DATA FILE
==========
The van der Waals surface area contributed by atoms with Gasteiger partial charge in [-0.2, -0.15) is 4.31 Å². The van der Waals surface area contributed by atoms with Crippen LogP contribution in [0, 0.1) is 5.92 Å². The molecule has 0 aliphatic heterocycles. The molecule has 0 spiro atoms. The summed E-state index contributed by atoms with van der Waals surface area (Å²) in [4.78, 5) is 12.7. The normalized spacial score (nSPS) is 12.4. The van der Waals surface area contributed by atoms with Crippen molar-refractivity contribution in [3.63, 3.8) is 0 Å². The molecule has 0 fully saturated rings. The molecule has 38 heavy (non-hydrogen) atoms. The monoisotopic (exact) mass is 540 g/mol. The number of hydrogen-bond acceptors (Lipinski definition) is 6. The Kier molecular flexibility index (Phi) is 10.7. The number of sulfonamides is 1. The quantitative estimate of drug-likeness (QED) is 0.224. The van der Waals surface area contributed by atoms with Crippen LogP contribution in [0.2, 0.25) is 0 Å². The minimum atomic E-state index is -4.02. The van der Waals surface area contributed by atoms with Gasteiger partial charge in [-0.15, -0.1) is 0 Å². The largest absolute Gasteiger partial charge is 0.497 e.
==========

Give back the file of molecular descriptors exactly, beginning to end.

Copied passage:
The van der Waals surface area contributed by atoms with Gasteiger partial charge in [-0.2, -0.15) is 4.31 Å². The van der Waals surface area contributed by atoms with Crippen LogP contribution in [0, 0.1) is 5.92 Å². The molecule has 0 aliphatic heterocycles. The molecule has 0 spiro atoms. The summed E-state index contributed by atoms with van der Waals surface area (Å²) in [4.78, 5) is 12.7. The normalized spacial score (nSPS) is 12.4. The van der Waals surface area contributed by atoms with Crippen molar-refractivity contribution in [3.63, 3.8) is 0 Å². The molecule has 0 fully saturated rings. The molecule has 38 heavy (non-hydrogen) atoms. The monoisotopic (exact) mass is 540 g/mol. The number of hydrogen-bond acceptors (Lipinski definition) is 6. The Kier molecular flexibility index (Phi) is 10.7. The number of sulfonamides is 1. The quantitative estimate of drug-likeness (QED) is 0.224. The van der Waals surface area contributed by atoms with Crippen LogP contribution in [0.2, 0.25) is 0 Å². The minimum atomic E-state index is -4.02. The van der Waals surface area contributed by atoms with Gasteiger partial charge in [-0.15, -0.1) is 0 Å². The largest absolute Gasteiger partial charge is 0.497 e.